Uber’s aggressive efforts to recruit drivers from rival services, detailed this week by The Verge, have drawn outrage from competitors as well as some shrugs from people who question whether the company was actually doing anything wrong.
But one top tech lawyer, Ira Rothken, says Lyft could have a strong case against Uber and its contractors based on the details and documents reported this week.
According to the documents and emails The Verge obtained, Uber contracted a number of people to order rides from Lyft and convince these drivers to join Uber. These “street teams” are outfitted with burner phones and company credit cards to maximize the number of Lyft rides they can order without being detected.
Earlier reports suggested that Uber contractors ordered and cancelled thousands of rides from Lyft as a sort of jab at the company. However, it appears Uber contractors cancelled these rides in an effort to avoid being detected and banned from the Lyft service during driver recruiting.
Rothken, whose occasionally notorious clients include Megaupload founder Kim Dotcom, said the core of Lyft’s case could be in the company’s terms of service. Though the terms of service do not explicitly prohibit using the company’s platform to solicit drivers, they do contain clauses that Lyft could use to make a case against the “street team” Uber contracted.
“The first claim is breach of contract against the Uber riders who used the Lyft platform in an allegedly misleading manner…where they held themselves out as being legitimate riders only to repeatedly cancel when the riders showed up, to try recruiting the driver and in doing so not only arguably hurt the driver’s revenue but placed extra burns on the system so that other Lyft users wouldn’t have the same number of cars and expediency that they normally expect,” Rothken told BuzzFeed.
Specifically, as the terms of service indicate, by using Lyft, riders and drivers alike agree not to “impersonate any person or entity” or “interfere with or disrupt the Services or the Lyft Platform or the servers or networks connected to the Services or the Lyft Platform.” According to the terms of service:
You further agree that Your Information and Your interactions on the Lyft Platform shall not: be false, inaccurate or misleading (directly or by omission or failure to update information).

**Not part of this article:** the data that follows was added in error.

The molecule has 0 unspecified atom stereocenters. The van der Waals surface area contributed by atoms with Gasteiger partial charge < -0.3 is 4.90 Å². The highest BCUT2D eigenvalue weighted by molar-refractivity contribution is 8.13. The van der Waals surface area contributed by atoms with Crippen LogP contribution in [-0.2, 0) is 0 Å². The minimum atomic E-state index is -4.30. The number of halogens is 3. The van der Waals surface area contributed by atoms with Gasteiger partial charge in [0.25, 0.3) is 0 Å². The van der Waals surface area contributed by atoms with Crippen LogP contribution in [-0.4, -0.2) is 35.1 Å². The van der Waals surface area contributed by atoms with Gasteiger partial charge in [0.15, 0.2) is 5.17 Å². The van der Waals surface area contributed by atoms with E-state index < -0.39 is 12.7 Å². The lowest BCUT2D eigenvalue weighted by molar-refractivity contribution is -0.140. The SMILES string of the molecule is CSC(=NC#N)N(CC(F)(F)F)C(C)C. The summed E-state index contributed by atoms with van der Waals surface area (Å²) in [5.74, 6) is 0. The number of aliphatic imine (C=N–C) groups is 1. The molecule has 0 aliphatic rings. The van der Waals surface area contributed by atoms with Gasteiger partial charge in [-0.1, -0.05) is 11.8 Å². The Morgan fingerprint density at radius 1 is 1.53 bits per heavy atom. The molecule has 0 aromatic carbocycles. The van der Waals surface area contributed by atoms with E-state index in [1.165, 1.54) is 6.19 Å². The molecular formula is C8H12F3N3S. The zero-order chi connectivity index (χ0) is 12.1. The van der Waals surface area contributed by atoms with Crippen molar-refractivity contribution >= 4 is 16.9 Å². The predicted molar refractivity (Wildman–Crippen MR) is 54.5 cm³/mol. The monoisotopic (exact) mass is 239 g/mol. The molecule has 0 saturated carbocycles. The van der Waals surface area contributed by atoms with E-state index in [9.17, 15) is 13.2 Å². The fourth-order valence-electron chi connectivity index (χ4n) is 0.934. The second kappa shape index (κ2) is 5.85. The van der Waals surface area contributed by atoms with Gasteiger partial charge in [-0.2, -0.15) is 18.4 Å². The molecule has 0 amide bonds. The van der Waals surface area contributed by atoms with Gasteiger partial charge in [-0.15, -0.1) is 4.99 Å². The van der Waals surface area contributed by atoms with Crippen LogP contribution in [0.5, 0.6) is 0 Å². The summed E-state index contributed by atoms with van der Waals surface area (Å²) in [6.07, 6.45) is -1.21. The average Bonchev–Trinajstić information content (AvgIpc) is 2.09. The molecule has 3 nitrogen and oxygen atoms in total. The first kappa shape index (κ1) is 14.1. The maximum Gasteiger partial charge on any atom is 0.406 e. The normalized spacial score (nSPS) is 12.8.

Uber’s use of burner phones could also be a cause of action. The terms of service clearly warn: “This license does not allow You to use the Lyft Platform on any Android device, iPod touch, or iPhone that You do not own or control.”
Beyond simple breach of contract, Rothken said Lyft has a few more complicated options including claiming what is known as “tortious interference,” a claim that a third party is interfering with an existing contract or business relationships.
“In this case [the contract in question] would be between Lyft and the drivers who are part of the Lyft platform or could also be applied to prospective business in the future,” Rothken said. “That also would be somehow applicable here if Uber was responsible for using the Lyft platform in a misleading manner and interfering with the relationship between Lyft and its driver by recruiting those drivers in what appears to be a deceptive manner.”
A third — perhaps less likely — cause of action Lyft can pursue is claiming Uber is violating California’s “Unfair Competition Law.” Under the “Unfair Competition Law” companies can seek injunctions against other companies that employ practices that are “unfair,” “unlawful” or “fraudulent.” Though proving a practice is unlawful is fairly cut and dry (they just have to violate a law), it’s much more difficult to prove a practice is unfair. And even then, it might not be worth it to bring the claim to court.
“On a simplistic level, the “Unfair Competition Law” is really flexible and broad,” Rothken said. “The burdens outweighs the benefits [because] the court takes a lot into consideration to determine what is an unfair business practice. So it’s a really long and expensive litigation.”
Rothken said, however, that Lyft is unlikely to bring a case. And if it does, the terms of service could keep it out of court: They include an arbitration clause agreeing that disputes that can’t be resolved informally will be ruled on by a private tribunal.
“Both parties have a lot to lose in a litigation,” Rothken said. “If Lyft [decides to] bring a claim they would attempt to bring a large number of claims hoping that some would stick because this type of business model and these types of allegations have very little precedent.”
What’s more, a move to court could point an unhelpful spotlight on Lyft’s own business model. Lyft’s terms of service, for instance, emphasize for the purposes of avoiding regulation that the company is “not a transportation carrier,” which could cause legal headaches for both companies.
Whether or not they incite legal action, Uber’s recruitment practices have cast a shadow over the company and it’s $18 billion valuation, with many comparing the startup’s ruthlessness with the oft-maligned tactics of the industry it’s trying to disrupt. BuzzFeed contacted Lyft for comment on possible legal action but the company has yet to respond.
“Whether or not its morality of the law…basically using the Lyft service to contact drivers to them recruit them to a competing service doesn’t pass the smell test,” Rothken said.
Send tips, info to the author of this post at Johana.Bhuiyan@BuzzFeed.com.
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